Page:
Olah (6:2); mincha (6:7); chatat (6:18); asham (7:1); shelamim (7:11).
Halachot from Maran Rabbi Ovadia Yosef Ztz'l

ההלל בליל פסח – דין האנשים
ודין הנשים

בתוספתא (פ"ג דסוכה) שנינו: שמנה עשר יום ולילה
אחד קוראים בהם את ההלל, ואלו הם: שמונת ימי חג הסוכות, שמונת ימי חנוכה, יום טוב
הראשון של פסח, ולילו, ויום טוב של עצרת. וכן מבואר עוד בדברי חז"ל, ובמסכת
סופרים (פרק כ הלכה ט) שנינו: "ומצוה מן המובחר לקרות את ההלל בנעימה, לקיים
מה שנאמר וּנְרוֹמְמָה שְׁמוֹ יַחְדָּו

ומבואר אם כן שיש מקור למנהג הספרדים ובני ארץ ישראל,
שנוהגים לומר הלל שלם "בברכה" בליל פסח לאחר תפלת ערבית. וכן כתב הטור
(בסימן תעג): "ומה טוב ומה נעים המנהג שנוהגים לקרות ההלל בצבור בבית הכנסת
בליל פסח בברכה, ויש לו סמך במסכת סופרים

והנה הדבר ברור שעיקר אמירת ההלל בליל פסח היא משום
הנס של יציאת מצרים, שבו יצאנו מעבדות לחירות, וכמו שאמרו בירושלמי (פסחים פרק ה
הלכה ה): אמר רבי לוי, נתן הקדוש ברוך הוא כח בקולו של פרעה בלילה ההוא, והיה קולו
מהלך בכל מצרים, והיה אומר: קומו צאו מתוך עמי! לשעבר הייתם עבדי פרעה, מכאן ואילך
אתם עבדי ה'! באותה שעה פתחו ואמרו: הַלְלוּ יָהּ הַלְלוּ עַבְדֵי ה', ולא עבדי
פרעה! ובכל דור ודור חייב אדם לראות את עצמו כאילו הוא יצא ממצרים

ועוד טעם נוסף יש באמירת ההלל בליל פסח, שבני ישראל
בהיותם במצרים, היו אומרים את ההלל בשעה ששחטו את קרבן הפסח. ומנהג זה הובא הרבה
בדברי רבותינו האחרונים והמקובלים, שהאריכו בשבח המנהג לומר הלל בליל פסח לפני
הקידוש, כי יסודתו בהררי קודש. וכן נהגו רבים מגדולי גאוני אשכנז, ועל צבאם הגאון
בעל נודע ביהודה שהיה אומרו לאחר התפלה, אף שהציבור בעירו לא היו אומרים הלל, כי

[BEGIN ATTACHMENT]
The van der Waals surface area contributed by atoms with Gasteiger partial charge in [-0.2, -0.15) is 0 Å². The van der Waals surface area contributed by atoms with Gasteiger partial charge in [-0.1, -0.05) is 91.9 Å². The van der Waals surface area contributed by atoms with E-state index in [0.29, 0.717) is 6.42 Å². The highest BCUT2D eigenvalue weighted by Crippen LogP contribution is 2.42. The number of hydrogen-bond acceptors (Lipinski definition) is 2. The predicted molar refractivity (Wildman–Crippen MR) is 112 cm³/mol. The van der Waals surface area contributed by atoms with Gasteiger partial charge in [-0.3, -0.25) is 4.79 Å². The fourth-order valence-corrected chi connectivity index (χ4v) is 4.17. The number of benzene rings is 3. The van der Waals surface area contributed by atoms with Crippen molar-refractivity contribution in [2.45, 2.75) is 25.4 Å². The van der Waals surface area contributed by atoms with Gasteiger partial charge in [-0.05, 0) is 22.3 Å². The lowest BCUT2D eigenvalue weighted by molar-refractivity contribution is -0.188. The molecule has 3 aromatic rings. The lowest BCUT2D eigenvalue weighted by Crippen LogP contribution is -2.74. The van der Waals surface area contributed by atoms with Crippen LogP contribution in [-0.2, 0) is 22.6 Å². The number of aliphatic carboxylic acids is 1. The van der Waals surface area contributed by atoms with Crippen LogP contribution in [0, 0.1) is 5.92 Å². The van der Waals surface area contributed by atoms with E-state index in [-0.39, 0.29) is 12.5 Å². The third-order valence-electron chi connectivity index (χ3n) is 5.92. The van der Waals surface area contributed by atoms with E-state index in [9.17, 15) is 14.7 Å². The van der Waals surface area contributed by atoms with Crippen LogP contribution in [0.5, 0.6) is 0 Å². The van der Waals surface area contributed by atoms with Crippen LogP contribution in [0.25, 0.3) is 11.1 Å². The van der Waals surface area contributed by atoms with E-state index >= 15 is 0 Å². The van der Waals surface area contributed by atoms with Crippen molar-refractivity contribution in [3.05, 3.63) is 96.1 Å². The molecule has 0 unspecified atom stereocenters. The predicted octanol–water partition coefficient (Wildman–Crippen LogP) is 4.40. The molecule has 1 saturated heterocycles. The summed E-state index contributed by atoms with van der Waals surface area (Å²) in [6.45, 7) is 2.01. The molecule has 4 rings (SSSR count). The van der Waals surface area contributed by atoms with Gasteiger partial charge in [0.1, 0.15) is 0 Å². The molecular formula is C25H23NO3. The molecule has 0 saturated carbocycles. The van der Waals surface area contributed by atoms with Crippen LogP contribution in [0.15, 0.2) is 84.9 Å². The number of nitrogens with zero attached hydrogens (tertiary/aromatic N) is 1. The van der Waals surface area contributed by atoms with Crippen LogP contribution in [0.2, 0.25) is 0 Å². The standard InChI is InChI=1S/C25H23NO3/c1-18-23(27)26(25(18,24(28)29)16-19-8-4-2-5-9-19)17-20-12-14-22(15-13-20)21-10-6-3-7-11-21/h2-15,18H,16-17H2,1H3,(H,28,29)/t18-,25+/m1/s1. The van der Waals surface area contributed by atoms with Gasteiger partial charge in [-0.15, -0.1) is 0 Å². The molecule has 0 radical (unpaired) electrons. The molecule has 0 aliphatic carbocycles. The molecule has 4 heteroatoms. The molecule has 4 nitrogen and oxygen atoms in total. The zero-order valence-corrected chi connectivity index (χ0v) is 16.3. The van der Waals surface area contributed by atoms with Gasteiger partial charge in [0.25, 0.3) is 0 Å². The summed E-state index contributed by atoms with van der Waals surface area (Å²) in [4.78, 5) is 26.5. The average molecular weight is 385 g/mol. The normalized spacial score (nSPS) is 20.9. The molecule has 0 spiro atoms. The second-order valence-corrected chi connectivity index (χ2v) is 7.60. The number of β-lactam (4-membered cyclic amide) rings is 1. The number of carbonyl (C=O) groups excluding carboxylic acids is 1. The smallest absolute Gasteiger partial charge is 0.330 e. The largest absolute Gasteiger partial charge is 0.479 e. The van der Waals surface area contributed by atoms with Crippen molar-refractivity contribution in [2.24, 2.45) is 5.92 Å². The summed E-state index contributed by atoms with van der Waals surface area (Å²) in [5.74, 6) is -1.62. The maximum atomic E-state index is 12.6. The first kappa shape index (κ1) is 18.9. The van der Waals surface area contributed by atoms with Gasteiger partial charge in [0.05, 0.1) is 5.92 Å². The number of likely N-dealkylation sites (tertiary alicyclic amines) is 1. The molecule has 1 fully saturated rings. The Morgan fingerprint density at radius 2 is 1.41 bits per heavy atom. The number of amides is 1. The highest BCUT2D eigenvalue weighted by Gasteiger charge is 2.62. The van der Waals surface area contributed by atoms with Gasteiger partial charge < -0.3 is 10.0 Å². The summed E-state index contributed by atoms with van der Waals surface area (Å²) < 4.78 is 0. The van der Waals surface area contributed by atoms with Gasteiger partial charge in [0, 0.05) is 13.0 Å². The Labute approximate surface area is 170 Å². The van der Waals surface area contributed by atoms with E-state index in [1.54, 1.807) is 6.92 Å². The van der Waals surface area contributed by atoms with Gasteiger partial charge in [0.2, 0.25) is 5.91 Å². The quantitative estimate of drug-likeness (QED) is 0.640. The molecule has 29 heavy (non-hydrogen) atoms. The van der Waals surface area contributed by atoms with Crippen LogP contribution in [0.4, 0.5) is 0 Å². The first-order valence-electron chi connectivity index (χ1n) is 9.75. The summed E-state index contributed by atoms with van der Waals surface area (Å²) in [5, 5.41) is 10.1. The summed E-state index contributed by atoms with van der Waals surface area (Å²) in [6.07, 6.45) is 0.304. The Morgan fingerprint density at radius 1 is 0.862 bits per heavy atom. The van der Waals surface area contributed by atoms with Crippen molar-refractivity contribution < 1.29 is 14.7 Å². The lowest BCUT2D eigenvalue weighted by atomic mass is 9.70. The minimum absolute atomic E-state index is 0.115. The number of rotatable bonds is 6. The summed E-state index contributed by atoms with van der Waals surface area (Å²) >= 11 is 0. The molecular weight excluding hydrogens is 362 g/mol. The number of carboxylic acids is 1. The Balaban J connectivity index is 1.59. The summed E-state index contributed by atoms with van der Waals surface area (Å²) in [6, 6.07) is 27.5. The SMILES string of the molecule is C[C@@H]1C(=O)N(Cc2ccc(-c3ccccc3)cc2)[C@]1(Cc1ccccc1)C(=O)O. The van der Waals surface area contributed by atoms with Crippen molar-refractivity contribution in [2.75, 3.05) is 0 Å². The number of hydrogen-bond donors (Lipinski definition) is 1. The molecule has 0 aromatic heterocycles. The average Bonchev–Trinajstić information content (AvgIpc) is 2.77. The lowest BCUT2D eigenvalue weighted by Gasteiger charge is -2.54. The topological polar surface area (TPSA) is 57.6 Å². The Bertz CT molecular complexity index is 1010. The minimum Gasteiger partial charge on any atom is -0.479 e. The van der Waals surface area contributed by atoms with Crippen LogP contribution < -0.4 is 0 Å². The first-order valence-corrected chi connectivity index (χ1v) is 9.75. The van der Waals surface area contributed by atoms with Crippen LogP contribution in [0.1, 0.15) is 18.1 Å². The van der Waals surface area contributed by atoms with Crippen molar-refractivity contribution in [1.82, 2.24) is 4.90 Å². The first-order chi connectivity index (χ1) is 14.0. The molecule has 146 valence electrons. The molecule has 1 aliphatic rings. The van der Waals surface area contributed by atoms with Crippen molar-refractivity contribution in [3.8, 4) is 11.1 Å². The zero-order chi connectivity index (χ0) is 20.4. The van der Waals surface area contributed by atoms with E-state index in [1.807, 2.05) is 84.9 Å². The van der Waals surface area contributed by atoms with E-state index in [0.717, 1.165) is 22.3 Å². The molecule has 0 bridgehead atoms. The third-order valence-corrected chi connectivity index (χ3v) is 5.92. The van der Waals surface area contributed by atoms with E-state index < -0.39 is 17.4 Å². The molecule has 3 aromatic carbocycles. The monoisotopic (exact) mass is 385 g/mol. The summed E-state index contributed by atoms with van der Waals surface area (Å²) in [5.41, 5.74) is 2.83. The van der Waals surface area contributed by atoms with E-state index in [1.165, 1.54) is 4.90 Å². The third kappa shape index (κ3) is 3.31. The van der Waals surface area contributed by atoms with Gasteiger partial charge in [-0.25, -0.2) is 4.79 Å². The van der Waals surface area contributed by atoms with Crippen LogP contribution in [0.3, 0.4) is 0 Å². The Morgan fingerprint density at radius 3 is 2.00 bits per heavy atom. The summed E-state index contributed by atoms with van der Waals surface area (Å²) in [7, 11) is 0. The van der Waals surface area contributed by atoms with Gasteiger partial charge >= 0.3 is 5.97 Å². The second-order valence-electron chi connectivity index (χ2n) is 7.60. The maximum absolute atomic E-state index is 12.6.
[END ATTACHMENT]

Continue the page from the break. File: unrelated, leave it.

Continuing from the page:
נהגו כספק הרמ"א. (תשובה מאהבה סימן צ)

והנה בכל החגים, אין הנשים מברכות על קריאת ההלל,
שהרי ההלל הוא בכלל מצוות עשה שהזמן גרמן (שתלויות בזמן) שהנשים פטורות מהן, כמו
שכתבו התוספות במסכת סוכה (לח.), אבל בליל פסח, שהנשים חייבות בכל המצוות של ליל
הסדר, כתב מרן רבינו עובדיה יוסף זצוק"ל (יחוה דעת ח"ה סימן לד), שאף
הנשים צריכות לגמור את ההלל בברכותיו בליל פסח "לפני הקידוש", כלומר,
לפני תחילת ליל הסדר. וזהו הזמן היחידי בשנה שהנשים מברכות על ההלל, וצריכות לקרוא
את כולו בברכות ממש, שהרי אף הן היו באותו הנס, ואף הן מחוייבות בכל מצוות ליל
פסח, ואדרבא, הלא בזכות נשים צדקניות נגאלו ישראל ממצרים, ובזכותן עתידים להגאל

Hallel on the Night of
Pesach-The Laws Regarding Men and Women

Tosefta (Chapter 3 of Sukkah) states: “There are eighteen days and one night
throughout the year when the (complete) Hallel is recited, as follows: The
eight days of the Sukkot holiday, the eight days of Chanukah, the first day of
Pesach as well as the first night of Pesach, and on the holiday of Shavuot.”
Our Sages in Masechet Sofrim (Chapter 20, Halacha 9) states: “It is especially
worthy to recite the Hallel pleasantly in order to fulfill the verse, ‘And let
us exalt His name together.’”

The above
serves as the source for Sephardic Jews and the Jews of Israel who customarily
recite the complete Hallel with its blessings on the first night of Pesach